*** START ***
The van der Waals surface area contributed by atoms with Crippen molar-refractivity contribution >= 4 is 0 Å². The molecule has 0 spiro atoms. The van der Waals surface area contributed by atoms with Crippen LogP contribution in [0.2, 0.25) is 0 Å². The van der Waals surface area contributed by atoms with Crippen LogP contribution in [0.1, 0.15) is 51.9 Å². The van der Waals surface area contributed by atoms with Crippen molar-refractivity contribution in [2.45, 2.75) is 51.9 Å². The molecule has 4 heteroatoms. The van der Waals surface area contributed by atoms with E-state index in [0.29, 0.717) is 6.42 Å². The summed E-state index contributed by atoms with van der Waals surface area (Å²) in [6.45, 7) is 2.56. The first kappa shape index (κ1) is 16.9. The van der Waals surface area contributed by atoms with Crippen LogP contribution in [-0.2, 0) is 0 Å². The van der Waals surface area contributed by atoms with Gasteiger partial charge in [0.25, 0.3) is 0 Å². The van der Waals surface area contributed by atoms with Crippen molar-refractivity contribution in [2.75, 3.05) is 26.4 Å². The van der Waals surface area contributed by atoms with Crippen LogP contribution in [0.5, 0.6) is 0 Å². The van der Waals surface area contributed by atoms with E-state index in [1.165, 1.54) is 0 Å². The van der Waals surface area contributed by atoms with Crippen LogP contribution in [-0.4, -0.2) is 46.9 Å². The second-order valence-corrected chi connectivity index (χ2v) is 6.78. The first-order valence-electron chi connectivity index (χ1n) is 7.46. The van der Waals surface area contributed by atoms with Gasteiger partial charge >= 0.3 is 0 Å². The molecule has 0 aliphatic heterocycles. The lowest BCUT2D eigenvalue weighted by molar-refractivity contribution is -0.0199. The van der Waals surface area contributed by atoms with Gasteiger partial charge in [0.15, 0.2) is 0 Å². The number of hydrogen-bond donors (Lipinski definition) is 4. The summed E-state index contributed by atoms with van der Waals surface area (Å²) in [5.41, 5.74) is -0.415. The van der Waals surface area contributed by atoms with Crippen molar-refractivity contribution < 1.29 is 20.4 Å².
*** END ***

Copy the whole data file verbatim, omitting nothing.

The van der Waals surface area contributed by atoms with Crippen molar-refractivity contribution >= 4 is 0 Å². The molecule has 0 spiro atoms. The van der Waals surface area contributed by atoms with Crippen LogP contribution in [0.2, 0.25) is 0 Å². The van der Waals surface area contributed by atoms with Crippen LogP contribution in [0.1, 0.15) is 51.9 Å². The van der Waals surface area contributed by atoms with Crippen molar-refractivity contribution in [2.45, 2.75) is 51.9 Å². The molecule has 4 heteroatoms. The van der Waals surface area contributed by atoms with E-state index in [0.29, 0.717) is 6.42 Å². The summed E-state index contributed by atoms with van der Waals surface area (Å²) in [6.45, 7) is 2.56. The first kappa shape index (κ1) is 16.9. The van der Waals surface area contributed by atoms with Crippen LogP contribution in [-0.2, 0) is 0 Å². The van der Waals surface area contributed by atoms with Gasteiger partial charge in [0.25, 0.3) is 0 Å². The van der Waals surface area contributed by atoms with Crippen molar-refractivity contribution in [2.75, 3.05) is 26.4 Å². The van der Waals surface area contributed by atoms with Crippen LogP contribution in [0.5, 0.6) is 0 Å². The van der Waals surface area contributed by atoms with E-state index in [1.165, 1.54) is 0 Å². The van der Waals surface area contributed by atoms with Crippen LogP contribution in [-0.4, -0.2) is 46.9 Å². The second-order valence-corrected chi connectivity index (χ2v) is 6.78. The first-order valence-electron chi connectivity index (χ1n) is 7.46. The van der Waals surface area contributed by atoms with Gasteiger partial charge >= 0.3 is 0 Å². The molecule has 0 aliphatic heterocycles. The lowest BCUT2D eigenvalue weighted by molar-refractivity contribution is -0.0199. The van der Waals surface area contributed by atoms with Gasteiger partial charge in [0.15, 0.2) is 0 Å². The number of hydrogen-bond donors (Lipinski definition) is 4. The summed E-state index contributed by atoms with van der Waals surface area (Å²) in [5.41, 5.74) is -0.415. The van der Waals surface area contributed by atoms with Crippen molar-refractivity contribution < 1.29 is 20.4 Å².